Current situation

With fire season ended, most burning in Oregon forestland in the late fall consists of controlled burns to eliminate piles of woody debris left over after logging or thinning. The timing of such burns is carefully regulated to minimize the chance of smoke entering heavily populated areas.

































Friday, July 30, 2010

Cooler weekend, more T-storm concerns for eastern/central Oregon

The National Weather Service summary for the weekend calls for cooler weather in western Oregon from an offshore low pressure system. West of the cascades, the air is fairly moist but clear, with humidity in the seasonal range; as the air moves over the Cascades, central and eastern Oregon will see dryer air and breezy conditions that could increase fire potential until Sunday.


The Medford NWS office is calling for increased thunderstorm potential Friday around Crater Lake and Diamond Lake. Concern has also been expressed about breezy conditions in the Columbia Gorge and the crest of the Cascades this weekend.

A Fire Weather Watch has been issued by the Pendleton NWS office for much of northeast Oregon into the weekend. The low pressure moving over the Cascades could turn into lightning storms by the time the system reaches the NE part of the state.

Kevin Weeks – Oregon Department of Forestry

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Comments and questions

The purpose of this blog is to provide breaking news about wildfire activity on the forestlands protected by the Oregon Department of Forestry. We invite you to post questions or comments you have about current wildfires. Please keep your posts civil and free of profanity. You are also welcome to contact us by email at: information@odf.state.or.us.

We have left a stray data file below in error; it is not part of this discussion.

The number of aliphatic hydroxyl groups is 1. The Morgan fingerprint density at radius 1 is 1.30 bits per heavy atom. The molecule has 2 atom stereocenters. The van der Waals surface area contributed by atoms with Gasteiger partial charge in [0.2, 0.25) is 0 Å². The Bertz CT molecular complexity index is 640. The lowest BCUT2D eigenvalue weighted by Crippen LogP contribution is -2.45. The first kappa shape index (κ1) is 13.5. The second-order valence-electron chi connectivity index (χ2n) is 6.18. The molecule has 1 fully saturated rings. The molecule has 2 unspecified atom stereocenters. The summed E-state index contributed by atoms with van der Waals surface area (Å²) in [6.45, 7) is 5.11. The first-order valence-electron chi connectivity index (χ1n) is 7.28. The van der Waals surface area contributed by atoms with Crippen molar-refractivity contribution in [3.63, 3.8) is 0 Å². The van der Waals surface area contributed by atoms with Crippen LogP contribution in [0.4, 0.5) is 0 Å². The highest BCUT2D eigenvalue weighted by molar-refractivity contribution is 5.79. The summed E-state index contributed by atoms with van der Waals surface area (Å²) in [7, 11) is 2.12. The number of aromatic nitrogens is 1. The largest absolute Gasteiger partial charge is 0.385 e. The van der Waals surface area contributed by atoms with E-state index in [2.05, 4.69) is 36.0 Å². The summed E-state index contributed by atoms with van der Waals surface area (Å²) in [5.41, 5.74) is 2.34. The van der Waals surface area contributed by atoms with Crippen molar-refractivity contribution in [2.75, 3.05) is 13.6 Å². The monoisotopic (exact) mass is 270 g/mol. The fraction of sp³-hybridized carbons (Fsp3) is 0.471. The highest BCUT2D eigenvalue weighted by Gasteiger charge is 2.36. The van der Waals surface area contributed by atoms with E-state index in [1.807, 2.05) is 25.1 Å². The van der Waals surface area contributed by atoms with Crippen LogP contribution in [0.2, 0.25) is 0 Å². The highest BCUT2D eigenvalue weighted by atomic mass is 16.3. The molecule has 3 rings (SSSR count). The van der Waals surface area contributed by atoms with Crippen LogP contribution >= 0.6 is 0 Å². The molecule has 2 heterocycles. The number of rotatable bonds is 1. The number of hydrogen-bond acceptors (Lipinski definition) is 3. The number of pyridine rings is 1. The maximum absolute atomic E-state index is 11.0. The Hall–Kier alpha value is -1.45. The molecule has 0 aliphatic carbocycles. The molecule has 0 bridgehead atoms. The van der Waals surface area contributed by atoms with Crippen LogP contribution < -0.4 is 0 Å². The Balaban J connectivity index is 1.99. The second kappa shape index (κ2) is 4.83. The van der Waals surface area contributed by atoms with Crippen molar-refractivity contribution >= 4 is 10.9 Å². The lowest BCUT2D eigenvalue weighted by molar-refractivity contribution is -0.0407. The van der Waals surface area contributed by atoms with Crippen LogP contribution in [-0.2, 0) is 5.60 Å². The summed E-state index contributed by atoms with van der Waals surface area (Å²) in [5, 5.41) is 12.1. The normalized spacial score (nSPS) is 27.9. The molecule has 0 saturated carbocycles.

Current wildfire info

Cool, wet weather in the winter of 2016-17 ended Oregon's long drought and left a thick snowpack at higher elevations which will take some time to melt. However, in the summer of 2017 a series of heatwaves and a prolonged stretch of dry weather created conditions that dried forest fuels, allowing fires to start and spread. The result was more than a thousand fires on lands protected by the Oregon Department of Forestry.Ninety-five percent of these were put out at less than 10 acres.






What we do

Protection jurisdiction

The Oregon Dept. of Forestry protects 16 million acres of private and public forestlands from wildfire. This includes all private forestlands in Oregon as well as state and local government-owned forests, along with 2.8 million acres of federal Bureau of Land Management lands in the western part of the state. In total there are about 30.4 million acres of forest in Oregon.



Fire suppression policy

The department fights fire aggressively, seeking to put out most fires at 10 acres or smaller. This approach minimizes damage to the timber resource and fish and wildlife habitat, and protects lives and property. It also saves money. While suppressing large fires can cost millions of dollars, economic and environmental damage from wildfires can be many times greater.





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Oregon Dept. of Forestry's public information officers in Salem, Ore., maintain this blog. During the wildfire season, we spend much of our time reporting on fires and firefighting to news media and the public.